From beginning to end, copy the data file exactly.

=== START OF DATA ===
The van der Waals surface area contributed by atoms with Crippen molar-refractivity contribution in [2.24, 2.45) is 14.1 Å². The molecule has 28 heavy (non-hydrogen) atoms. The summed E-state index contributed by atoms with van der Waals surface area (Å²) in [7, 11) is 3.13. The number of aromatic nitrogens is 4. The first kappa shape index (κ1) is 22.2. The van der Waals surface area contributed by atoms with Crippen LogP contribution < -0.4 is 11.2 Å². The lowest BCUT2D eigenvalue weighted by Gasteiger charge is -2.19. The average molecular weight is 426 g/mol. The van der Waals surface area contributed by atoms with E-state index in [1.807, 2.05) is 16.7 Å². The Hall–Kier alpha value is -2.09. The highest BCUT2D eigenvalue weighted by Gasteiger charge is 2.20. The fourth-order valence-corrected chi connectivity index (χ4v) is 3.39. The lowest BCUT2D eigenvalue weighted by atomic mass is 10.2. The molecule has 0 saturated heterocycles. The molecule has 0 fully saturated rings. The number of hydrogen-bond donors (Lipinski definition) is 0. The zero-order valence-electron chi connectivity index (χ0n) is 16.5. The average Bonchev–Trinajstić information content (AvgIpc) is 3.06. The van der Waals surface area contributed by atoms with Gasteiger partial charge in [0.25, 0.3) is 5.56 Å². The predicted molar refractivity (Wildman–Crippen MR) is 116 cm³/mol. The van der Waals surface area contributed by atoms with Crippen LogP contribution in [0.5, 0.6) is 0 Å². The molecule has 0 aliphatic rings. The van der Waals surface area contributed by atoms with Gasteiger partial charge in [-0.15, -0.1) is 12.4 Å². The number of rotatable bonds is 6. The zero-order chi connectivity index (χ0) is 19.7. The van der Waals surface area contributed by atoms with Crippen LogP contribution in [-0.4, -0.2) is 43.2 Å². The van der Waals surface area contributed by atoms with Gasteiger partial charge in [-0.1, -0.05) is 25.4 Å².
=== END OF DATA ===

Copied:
The van der Waals surface area contributed by atoms with Crippen molar-refractivity contribution in [2.24, 2.45) is 14.1 Å². The molecule has 28 heavy (non-hydrogen) atoms. The summed E-state index contributed by atoms with van der Waals surface area (Å²) in [7, 11) is 3.13. The number of aromatic nitrogens is 4. The first kappa shape index (κ1) is 22.2. The van der Waals surface area contributed by atoms with Crippen LogP contribution < -0.4 is 11.2 Å². The lowest BCUT2D eigenvalue weighted by Gasteiger charge is -2.19. The average molecular weight is 426 g/mol. The van der Waals surface area contributed by atoms with E-state index in [1.807, 2.05) is 16.7 Å². The Hall–Kier alpha value is -2.09. The highest BCUT2D eigenvalue weighted by Gasteiger charge is 2.20. The fourth-order valence-corrected chi connectivity index (χ4v) is 3.39. The lowest BCUT2D eigenvalue weighted by atomic mass is 10.2. The molecule has 0 saturated heterocycles. The molecule has 0 fully saturated rings. The number of hydrogen-bond donors (Lipinski definition) is 0. The zero-order valence-electron chi connectivity index (χ0n) is 16.5. The average Bonchev–Trinajstić information content (AvgIpc) is 3.06. The van der Waals surface area contributed by atoms with Gasteiger partial charge in [0.25, 0.3) is 5.56 Å². The predicted molar refractivity (Wildman–Crippen MR) is 116 cm³/mol. The van der Waals surface area contributed by atoms with Crippen LogP contribution in [0.5, 0.6) is 0 Å². The molecule has 0 aliphatic rings. The van der Waals surface area contributed by atoms with Gasteiger partial charge in [-0.15, -0.1) is 12.4 Å². The number of rotatable bonds is 6. The zero-order chi connectivity index (χ0) is 19.7. The van der Waals surface area contributed by atoms with Crippen LogP contribution in [-0.4, -0.2) is 43.2 Å². The van der Waals surface area contributed by atoms with Gasteiger partial charge in [-0.1, -0.05) is 25.4 Å².